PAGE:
Mark IV vs. A7V
Written by David R. Higgins
Illustrated by Ian Palmer and Peter Dennis
This book is number 49 in the Duel series of books available from Osprey Publishing.
This 80 page book is a very interesting comparison between some of the first World War I tanks which were the Mark IV and A7V. There are a total of 11 sections in this book. The sections are:
- Design and Development
- Technical Specifications
- The Strategic Situation
- The Combatants
- Statistics and Analysis
The book begins with a short look at the time before World War I and at the early World War I years. You read how the military wanted to create bullet resistant land battleship to overcome the trench warfare. The next few chapters provide the reader with the background on the Mark IV’s and A7V’s design,development and specifications. In these chapters you gain an insight into each sides design concepts and how they differ from one another. The ammunition and gun sizes are also discussed as well as the problems each side had to overcome in their design.
In the Combatants section you are informed of the first tank organizations that were created in each army. Training, tactics and Command and Control is also covered here as the reader is given further insight into each armies attitude regarding this heavy weapon. The tank was originally thought of as an infantry support vehicle and the Generals never thought they would amount to anything.
Now comes the section that discusses how the Mark IV and A7v faired in combat. The second battle of Villers-Bretonneux is discussed in detail and you see how the A7V dominated the battlefield. Following this, the First Tank Battle is discussed in detail. You read about how each side saw the battle unfold and how the German A7V’s had more speed and maneuverability than the Mark IV females. You read the accounts of the first attack of a male Mark IV on an A7V and in your imagination you can see the events unfold.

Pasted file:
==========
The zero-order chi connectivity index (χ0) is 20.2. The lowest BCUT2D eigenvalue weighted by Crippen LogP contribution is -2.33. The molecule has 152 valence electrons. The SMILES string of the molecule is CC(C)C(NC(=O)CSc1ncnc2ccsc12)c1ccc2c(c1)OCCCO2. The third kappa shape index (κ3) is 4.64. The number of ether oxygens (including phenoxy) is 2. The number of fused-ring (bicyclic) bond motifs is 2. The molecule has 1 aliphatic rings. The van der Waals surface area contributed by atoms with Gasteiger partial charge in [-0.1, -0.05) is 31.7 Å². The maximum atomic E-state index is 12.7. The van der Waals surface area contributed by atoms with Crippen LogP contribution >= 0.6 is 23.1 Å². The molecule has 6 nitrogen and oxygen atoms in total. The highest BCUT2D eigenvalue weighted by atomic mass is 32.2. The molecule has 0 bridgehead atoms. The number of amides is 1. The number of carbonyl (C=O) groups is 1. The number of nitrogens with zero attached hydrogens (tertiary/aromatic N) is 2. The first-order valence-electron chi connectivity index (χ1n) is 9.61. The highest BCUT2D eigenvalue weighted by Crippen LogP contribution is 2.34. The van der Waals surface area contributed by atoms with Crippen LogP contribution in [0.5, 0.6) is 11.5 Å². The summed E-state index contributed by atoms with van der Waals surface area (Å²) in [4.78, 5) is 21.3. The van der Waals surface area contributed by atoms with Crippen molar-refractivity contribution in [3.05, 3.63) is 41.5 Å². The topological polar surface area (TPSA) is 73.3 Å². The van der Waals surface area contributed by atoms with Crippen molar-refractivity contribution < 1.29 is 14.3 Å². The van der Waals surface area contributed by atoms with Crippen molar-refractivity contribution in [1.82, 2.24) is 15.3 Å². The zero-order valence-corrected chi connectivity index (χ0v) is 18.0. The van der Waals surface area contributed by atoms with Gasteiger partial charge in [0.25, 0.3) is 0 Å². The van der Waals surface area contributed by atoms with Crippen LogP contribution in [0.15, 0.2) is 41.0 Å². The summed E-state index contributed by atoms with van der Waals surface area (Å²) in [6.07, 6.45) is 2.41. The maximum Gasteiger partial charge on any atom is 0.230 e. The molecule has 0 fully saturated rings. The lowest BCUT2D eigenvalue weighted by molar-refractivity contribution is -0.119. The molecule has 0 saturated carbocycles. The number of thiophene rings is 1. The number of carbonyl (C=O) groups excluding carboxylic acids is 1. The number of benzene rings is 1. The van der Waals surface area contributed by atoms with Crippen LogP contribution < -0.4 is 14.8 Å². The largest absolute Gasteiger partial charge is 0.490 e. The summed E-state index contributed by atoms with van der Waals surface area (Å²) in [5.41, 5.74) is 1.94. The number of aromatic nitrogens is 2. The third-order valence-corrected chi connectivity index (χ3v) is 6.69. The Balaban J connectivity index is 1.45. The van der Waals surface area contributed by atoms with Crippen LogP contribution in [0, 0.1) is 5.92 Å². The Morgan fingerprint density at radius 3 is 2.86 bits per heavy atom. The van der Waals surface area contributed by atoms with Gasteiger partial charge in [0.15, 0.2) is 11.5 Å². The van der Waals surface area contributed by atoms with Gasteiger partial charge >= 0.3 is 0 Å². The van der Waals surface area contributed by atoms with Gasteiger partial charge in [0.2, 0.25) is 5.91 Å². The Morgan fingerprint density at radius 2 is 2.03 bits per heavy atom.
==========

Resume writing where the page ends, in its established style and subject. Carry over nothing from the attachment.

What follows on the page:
Finally, enter the Whippet. Here you begin to see the rudimentary speed and overrun capability in which tank operations can take place. You understand the impact of tank warfare in World War I and how damaging the effect was on unprepared troops.
The Mark IV vs. A7V is an interesting and enlightening book to read. The author provides the reader with an excellent combination of written and statistical information. Combine this with all of the colorful drawings and black and white photographs and you have a reference work that is well thought out and informative. So, if you’re a World War I wargamer, a modeler building a World War I Mark IV or A7V model, or a modeler look for inspiration for a diorama, or a historian, the Mark IV vs. the A7V is an excellent 80 page reference work that should get a lot of usage.